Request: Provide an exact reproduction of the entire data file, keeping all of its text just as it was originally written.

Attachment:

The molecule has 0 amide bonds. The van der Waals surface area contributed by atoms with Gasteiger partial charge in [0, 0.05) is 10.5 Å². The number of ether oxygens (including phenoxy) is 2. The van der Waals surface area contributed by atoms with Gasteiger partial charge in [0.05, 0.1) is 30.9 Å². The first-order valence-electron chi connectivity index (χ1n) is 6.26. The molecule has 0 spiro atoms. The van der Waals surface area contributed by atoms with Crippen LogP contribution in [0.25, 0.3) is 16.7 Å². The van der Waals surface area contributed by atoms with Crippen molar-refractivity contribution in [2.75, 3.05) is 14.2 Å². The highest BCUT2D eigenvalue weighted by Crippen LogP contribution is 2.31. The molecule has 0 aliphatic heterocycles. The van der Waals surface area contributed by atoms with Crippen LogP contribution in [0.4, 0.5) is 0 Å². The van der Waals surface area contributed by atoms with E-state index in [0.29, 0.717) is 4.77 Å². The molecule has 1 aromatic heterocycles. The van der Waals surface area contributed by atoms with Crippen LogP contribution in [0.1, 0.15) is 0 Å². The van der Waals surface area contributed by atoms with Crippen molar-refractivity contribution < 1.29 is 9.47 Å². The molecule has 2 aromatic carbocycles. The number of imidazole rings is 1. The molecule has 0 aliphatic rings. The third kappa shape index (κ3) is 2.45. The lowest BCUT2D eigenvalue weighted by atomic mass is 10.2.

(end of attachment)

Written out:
The molecule has 0 amide bonds. The van der Waals surface area contributed by atoms with Gasteiger partial charge in [0, 0.05) is 10.5 Å². The number of ether oxygens (including phenoxy) is 2. The van der Waals surface area contributed by atoms with Gasteiger partial charge in [0.05, 0.1) is 30.9 Å². The first-order valence-electron chi connectivity index (χ1n) is 6.26. The molecule has 0 spiro atoms. The van der Waals surface area contributed by atoms with Crippen LogP contribution in [0.25, 0.3) is 16.7 Å². The van der Waals surface area contributed by atoms with Crippen molar-refractivity contribution in [2.75, 3.05) is 14.2 Å². The highest BCUT2D eigenvalue weighted by Crippen LogP contribution is 2.31. The molecule has 0 aliphatic heterocycles. The van der Waals surface area contributed by atoms with Crippen LogP contribution in [0.4, 0.5) is 0 Å². The van der Waals surface area contributed by atoms with E-state index in [0.29, 0.717) is 4.77 Å². The molecule has 1 aromatic heterocycles. The van der Waals surface area contributed by atoms with Crippen LogP contribution in [0.1, 0.15) is 0 Å². The van der Waals surface area contributed by atoms with Crippen molar-refractivity contribution < 1.29 is 9.47 Å². The molecule has 2 aromatic carbocycles. The number of imidazole rings is 1. The molecule has 0 aliphatic rings. The third kappa shape index (κ3) is 2.45. The lowest BCUT2D eigenvalue weighted by atomic mass is 10.2.